Chef Sean Telo – Everything You’ve Never Had

A couple of months ago I was in Boston and was shooting Chef Matthew Gaudet of West Bridge in Cambridge. I mentioned to him that I would be in Brooklyn and he immediately said you should go see my friends at Extra Fancy. I had seen a piece on them in the NY magazine and after talking with Chef Matthew, I was all in. The restaurant which I had heard termed “an upscale clam shack” is so much more than that. Situated on Metropolitan Ave in Williamsburg, it is in my mind a perfect pairing, if you will. With a killer cocktail program, and amazing takes on seafood fair, it is the perfect place to for one to call home.

I met up with the Executive Chef Sean Telo prior to opening, and we talked some and then he whipped up this amazing dish “Wild Caught Salmon Head Hot Pot- with in house Island Oyster Kimchi” (pictured below).IMG_0522

 

Below is a short interview I did with Chef Sean:

CM: How did you get started in the culinary industry? What made you want to become a chef?

CST: I started in the industry, professionally, when I was 14 years old. Up until then I had already known I wanted to be a cook, or at least do something with food. I was raised in a home where not just the eating of food, but the growing, sharing and culture took priority over everything. I was always jealous of my older brother because he was twice my size and my mom wouldn’t let me cook “until you can reach the stove without being on your tip toes.” Everything seemed so special about creating something with your hands that could be shared and enjoyed by others.

CM: Prior to Extra Fancy, where were you working?

CST: Before Fancy, I was the Executive Chef at STG Trattoria in Atlanta, Georgia. Atlanta isn’t where I’m from originally but it’s where I really grew up and really learned to cook on a whole other level. My time in Atlanta was, and remains one of the most important times of my life. Richard Blais, Steven Satterfield and the cooks who worked for them taught me how to be a professional chef and I owe the two chefs everything.

CM: What inspires you? Where do you draw your inspiration from?

CST: I, of course, look at what other chefs who I admire are doing, but honestly standing in the middle of the farmers market, fish market, or meat market is where I draw most inspiration. Being completely immersed in the food day in and day out is the only way that I can think of new ideas. There are things that every chef thinks about; flavor, texture, seasonality, vibrancy, and whether a dish you’re creating is interesting or played out. It’s intriguing, with the constant borage of food pictures on social media, I notice that a lot of people’s food looks more and more similar. That made it a goal for us to try and stay away from doing too many things that are “in trend.” We’re, of course, a neighborhood restaurant so we do have items that feed the neighborhood and that have been done before but are still personally important to us…but on our tasting menu especially, you’re eating very unique food I think.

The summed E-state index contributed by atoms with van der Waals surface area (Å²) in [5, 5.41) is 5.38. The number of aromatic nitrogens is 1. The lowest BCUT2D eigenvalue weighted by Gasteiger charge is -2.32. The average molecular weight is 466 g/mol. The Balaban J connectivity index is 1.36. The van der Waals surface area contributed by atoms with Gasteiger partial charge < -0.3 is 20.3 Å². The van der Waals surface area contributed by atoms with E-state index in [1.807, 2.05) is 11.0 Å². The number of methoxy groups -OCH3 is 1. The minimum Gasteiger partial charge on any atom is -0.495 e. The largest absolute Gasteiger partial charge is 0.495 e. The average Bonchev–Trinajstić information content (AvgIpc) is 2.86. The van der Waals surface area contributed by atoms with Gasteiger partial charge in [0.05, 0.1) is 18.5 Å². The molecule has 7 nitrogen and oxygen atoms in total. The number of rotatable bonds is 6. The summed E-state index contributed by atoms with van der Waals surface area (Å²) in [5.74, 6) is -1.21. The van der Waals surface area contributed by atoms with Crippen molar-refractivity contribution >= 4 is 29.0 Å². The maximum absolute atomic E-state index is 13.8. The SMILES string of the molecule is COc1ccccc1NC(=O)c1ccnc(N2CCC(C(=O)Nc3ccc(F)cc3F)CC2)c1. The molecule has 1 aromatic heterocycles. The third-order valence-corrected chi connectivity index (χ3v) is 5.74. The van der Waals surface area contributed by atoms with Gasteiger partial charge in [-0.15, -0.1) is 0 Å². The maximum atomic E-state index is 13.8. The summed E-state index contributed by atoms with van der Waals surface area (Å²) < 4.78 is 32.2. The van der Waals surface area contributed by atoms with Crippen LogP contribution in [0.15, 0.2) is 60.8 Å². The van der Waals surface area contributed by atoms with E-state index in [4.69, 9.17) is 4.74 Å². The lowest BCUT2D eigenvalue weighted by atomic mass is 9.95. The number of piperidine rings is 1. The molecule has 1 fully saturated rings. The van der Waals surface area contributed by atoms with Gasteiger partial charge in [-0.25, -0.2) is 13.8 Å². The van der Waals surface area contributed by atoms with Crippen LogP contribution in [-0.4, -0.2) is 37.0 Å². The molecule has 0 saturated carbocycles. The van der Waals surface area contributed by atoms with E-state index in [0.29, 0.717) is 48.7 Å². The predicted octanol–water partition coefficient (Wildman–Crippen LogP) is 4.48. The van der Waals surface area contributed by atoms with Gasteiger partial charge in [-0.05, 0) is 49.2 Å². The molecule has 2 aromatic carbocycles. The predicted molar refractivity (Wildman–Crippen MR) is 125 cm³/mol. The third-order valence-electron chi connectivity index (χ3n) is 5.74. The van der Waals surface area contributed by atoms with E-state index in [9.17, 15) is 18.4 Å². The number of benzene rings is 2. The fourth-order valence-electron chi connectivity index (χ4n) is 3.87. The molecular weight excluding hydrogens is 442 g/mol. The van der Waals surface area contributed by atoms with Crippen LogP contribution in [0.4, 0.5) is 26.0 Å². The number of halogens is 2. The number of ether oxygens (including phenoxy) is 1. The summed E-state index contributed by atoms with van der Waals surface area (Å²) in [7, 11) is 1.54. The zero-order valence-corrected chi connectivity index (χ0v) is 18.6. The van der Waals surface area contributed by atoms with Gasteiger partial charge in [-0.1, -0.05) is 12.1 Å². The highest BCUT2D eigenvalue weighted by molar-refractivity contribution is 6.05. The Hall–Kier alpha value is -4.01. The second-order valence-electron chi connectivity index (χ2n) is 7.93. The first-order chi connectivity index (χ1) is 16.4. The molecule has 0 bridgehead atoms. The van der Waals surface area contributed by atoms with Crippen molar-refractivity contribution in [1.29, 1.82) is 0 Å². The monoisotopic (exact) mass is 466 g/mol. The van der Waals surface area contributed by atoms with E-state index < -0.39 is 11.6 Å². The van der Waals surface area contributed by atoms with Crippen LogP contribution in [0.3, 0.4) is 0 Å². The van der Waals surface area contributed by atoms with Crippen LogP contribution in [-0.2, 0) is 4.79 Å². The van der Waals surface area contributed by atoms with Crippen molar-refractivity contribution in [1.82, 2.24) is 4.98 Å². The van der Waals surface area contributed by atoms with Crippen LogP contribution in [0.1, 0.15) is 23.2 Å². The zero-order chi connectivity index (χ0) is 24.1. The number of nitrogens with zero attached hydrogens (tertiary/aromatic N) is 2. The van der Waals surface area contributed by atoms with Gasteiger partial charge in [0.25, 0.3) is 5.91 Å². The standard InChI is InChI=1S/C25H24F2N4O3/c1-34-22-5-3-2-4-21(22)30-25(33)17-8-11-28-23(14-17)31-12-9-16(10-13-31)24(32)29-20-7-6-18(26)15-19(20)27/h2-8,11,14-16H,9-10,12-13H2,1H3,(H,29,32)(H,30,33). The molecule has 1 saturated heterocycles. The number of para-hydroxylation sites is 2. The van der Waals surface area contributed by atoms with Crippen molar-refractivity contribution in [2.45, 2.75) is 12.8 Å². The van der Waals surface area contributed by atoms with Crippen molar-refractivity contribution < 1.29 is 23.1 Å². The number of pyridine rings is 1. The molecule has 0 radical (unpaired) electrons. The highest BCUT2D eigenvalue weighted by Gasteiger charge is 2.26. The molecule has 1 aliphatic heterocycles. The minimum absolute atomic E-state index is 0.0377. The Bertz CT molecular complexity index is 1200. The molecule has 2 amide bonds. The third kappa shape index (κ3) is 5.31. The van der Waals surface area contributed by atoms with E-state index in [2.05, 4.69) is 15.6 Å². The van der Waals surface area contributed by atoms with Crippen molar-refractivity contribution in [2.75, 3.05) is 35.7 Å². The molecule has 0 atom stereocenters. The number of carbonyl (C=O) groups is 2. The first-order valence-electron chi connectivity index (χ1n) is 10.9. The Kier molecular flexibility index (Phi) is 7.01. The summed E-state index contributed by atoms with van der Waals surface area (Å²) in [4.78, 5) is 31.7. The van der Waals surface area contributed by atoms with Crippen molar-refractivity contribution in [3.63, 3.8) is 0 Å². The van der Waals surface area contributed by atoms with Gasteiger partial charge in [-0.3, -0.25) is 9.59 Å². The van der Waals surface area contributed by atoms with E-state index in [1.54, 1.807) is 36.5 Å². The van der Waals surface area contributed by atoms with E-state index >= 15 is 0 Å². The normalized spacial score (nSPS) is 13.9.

CM: What cook books do you have in your repertoire?

CST: There’s so many. I guess my top five that I always have ready to look at certain recipes would be French Laundy, Alinea, The Gift of Southern Cooking, Root to Leaf and Chez Panisse.

CM: Describe your style of cooking?

CST: My personal style of cooking is market driven chef forward food. It can sometimes be Daintily Gluttonous. It isn’t necessarily the food you’re going to get as an everyday patron of Extra Fancy, but there are hints of it in everything. Our tasting menu is where my true style of cooking comes out. I like to treat ingredients simply and not overthink flavors or techniques. It’s my opinion that a lot of food tastes good before it ever arrives on our cutting boards, so it’s important to respect the integrity of the ingredient.

CM: What kind of atmosphere is Extra Fancy? What about your clientele?

CST: Depends what time you’re here. Later in the evening we become a very industry forward restaurant. We are where many of the cooks, chefs, servers, managers and bartenders come to after their services to eat and drink. We respect our guests so much and try and pass on the amount of care we have for them into the care we put into the food.

CM: What are you doing next?

CST: While I have no plans to leave Fancy, I will one day open my own restaurant which will focus on whole animal and hyper-seasonal cooking. Tentative name: “Fat Kid”

CM: Last question, if you could have any dish as your last meal, what is it?

CST: Easy- if I only had one meal to eat, it would be everything I’ve never had.

 

Chef Sean is on Twitter, Facebook and Instagram.

Book a reservation at Extra Fancy to experience a Chef Sean Telo meal.

 

Interview and Photography by Chef Jim Sullivan of Medium Raw Arts

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